State Housing

State Housing

To view all 12 images, check out the email edition.

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Extraordinary journeys often begin somewhere entirely ordinary. For New Haven photographers Robert Lisak and David Ottenstein, an offhand conversation in 2012 was one such beginning. Ottenstein was showing Lisak photos he’d taken of the Ohio Statehouse, jogging in Lisak the memory of a 1978 book, Court House, whose contributors had traveled the country photographing America’s seats of justice. The pair discussed the prospects for a kind of spiritual successor focused on state legislatures, and now, 11 years and 49 capitol shoots later (unless they revisited Ohio), the result is here: Capitol America: A Photographic Portrait of the Fifty State Capitols.

It’s a result of which they should be extremely proud. The technical achievements necessary to produce the book’s 250-plus images are as monumental as the subjects themselves. Perhaps only other master photographers can understand the skill and effort it takes to weave—no, wield—light, shadow, color and composition this way. But we hardly need to understand a piece of magic to be awestruck by it.

Informative, level-headed descriptions of the 50 capitols offer a grounded contrast to the outrageously beautiful photographs, which also contain more subtle insights. As the authors pose it in their introduction, this survey is a chance to contemplate the historical, political, social, philosophical, logistical and material meaning and power of these diverse yet connected “civic temples” “arisen from the dream of self-government.” Through Ottenstein and Lisak’s lenses, we find that opulence and prudence, magnitude and intimacy, profundity and utility, universality and locality are, like unum and pluribus, equally virtuous—paradoxes that abound in structures meant to encompass so much.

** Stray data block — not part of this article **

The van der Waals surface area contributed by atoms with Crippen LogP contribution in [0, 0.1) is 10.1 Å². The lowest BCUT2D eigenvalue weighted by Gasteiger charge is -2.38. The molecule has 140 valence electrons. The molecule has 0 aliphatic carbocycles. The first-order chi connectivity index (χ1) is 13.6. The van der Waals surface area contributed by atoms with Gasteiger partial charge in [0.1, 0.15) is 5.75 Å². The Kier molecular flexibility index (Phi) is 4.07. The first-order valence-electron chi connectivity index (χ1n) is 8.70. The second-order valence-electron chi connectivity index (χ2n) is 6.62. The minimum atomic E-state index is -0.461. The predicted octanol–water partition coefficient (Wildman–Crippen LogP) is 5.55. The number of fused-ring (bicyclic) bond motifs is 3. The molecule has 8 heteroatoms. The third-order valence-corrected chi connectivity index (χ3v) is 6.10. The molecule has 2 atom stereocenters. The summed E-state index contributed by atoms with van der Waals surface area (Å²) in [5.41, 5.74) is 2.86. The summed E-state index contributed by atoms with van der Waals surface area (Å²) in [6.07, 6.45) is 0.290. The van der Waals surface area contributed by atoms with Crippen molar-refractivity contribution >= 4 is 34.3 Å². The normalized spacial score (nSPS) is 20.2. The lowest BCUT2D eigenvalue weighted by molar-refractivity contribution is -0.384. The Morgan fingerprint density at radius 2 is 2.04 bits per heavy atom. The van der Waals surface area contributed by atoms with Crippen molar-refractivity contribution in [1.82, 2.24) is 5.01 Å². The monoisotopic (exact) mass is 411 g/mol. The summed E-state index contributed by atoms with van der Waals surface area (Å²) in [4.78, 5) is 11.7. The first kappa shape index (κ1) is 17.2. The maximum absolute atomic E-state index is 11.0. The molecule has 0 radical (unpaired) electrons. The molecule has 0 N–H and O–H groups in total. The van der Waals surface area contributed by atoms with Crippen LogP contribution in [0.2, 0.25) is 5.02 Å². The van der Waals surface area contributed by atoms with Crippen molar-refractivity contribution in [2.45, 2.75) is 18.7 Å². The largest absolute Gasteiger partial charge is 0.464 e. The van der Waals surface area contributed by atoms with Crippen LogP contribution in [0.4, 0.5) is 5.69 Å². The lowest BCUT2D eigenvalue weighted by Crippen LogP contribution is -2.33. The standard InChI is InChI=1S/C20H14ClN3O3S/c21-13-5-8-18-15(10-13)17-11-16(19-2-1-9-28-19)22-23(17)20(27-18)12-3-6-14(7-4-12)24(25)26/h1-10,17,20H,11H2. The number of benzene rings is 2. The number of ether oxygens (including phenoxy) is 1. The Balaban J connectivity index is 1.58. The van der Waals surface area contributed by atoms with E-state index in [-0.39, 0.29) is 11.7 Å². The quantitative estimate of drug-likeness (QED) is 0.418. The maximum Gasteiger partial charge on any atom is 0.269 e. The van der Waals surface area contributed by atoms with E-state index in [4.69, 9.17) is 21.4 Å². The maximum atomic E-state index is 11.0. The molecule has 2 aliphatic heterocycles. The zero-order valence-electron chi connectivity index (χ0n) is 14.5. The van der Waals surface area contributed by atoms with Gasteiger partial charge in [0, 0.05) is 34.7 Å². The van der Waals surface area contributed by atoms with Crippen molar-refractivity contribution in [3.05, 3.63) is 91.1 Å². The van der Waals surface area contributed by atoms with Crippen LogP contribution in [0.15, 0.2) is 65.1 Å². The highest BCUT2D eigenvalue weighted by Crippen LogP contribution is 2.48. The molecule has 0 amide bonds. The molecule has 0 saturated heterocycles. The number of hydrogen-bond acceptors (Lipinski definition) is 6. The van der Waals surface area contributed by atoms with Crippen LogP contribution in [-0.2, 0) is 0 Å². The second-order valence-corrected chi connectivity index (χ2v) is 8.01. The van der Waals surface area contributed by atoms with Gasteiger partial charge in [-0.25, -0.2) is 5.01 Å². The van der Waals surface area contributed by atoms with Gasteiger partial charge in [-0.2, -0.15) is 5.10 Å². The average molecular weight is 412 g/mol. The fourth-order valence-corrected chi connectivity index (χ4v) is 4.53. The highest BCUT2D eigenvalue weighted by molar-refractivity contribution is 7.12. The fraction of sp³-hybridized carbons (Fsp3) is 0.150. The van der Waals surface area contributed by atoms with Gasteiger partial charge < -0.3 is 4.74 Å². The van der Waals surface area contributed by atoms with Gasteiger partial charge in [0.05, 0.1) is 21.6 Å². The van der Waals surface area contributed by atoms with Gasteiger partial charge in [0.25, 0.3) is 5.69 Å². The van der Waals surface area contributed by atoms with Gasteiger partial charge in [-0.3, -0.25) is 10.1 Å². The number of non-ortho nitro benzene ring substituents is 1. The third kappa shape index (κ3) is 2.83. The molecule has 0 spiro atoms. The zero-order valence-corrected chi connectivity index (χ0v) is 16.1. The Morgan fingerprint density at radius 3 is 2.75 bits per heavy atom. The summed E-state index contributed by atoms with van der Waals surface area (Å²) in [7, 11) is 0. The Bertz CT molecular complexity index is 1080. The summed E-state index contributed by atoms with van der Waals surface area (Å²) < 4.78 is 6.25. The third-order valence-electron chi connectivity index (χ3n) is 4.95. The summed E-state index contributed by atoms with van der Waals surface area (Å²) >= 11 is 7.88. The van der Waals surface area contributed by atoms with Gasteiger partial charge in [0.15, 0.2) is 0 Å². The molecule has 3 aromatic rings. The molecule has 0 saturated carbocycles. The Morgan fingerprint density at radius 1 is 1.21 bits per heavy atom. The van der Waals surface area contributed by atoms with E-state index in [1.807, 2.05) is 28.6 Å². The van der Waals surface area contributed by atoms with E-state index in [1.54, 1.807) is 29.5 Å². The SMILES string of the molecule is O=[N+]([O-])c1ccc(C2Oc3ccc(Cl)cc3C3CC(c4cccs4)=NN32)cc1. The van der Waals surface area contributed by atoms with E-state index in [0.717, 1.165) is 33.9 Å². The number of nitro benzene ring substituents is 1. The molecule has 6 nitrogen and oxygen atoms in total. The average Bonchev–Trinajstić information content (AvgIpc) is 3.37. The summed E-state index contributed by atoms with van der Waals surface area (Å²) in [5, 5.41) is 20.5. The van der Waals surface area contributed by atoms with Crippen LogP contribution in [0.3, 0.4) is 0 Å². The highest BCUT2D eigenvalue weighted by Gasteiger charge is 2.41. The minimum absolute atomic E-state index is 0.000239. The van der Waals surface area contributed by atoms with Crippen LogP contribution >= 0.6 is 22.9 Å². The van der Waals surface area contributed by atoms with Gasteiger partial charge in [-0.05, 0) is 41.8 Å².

Despite the book’s scale and span, some images managed to resonate on a personal level. A photo of a sculpture outside the Pennsylvania State Capitol was a shock—not because it features prominent bare breasts but rather because it does so in Pennsylvania, a state that not long ago rejected a relative’s business name registration on the grounds that the name was blasphemous. Images of Connecticut’s state house hit home, of course, but also manage a few surprises. A view of our 1878-constructed capitol through a rotunda within the 1988-constructed Legislative Office Building is an inspired choice, juxtaposing lavish “High Victorian Gothic” architecture meant to look older than it is against an obviously budget-constrained project whose aesthetic tells you pretty much exactly when it was designed. Another image, this one taken inside the state house, shows an antique chair occupied by a rumpled box of manila envelopes used to distribute files to legislators—an expensive and esteemed object and a set of ephemeral and everyday objects, each performing their civic duty.

Capitol America is such a sustained and iterative study that you can use it not just to examine the architecture and aesthetics of state houses but also the architecture of your own aesthetics. You may find, like me, that your answers to questions so basic we usually forget to ask them—What exactly do I like? Why exactly do I like it?—evolve each time you leaf through this book, a testament to its depth and detail.

The dozen images the photographers have graciously allowed me to curate here are both representative and not. They don’t (because 12 images can’t) represent the breadth of Capitol America’s visual and intellectual feast. They do however convey the artistic achievements to be found throughout—and, I hope, the opportunity afforded by a 4 p.m. book launch tomorrow at the Institute Library, where you can not only buy the book but pick the brains behind it.

Capitol America: A Photographic Portrait of the Fifty State Capitols
by Robert Lisak and David Ottenstein
Website | Book Launch Event

Written by Dan Mims. Images photographed by Robert Lisak and David Ottenstein for their new book, Capitol America: A Photographic Portrait of the Fifty State Capitols.

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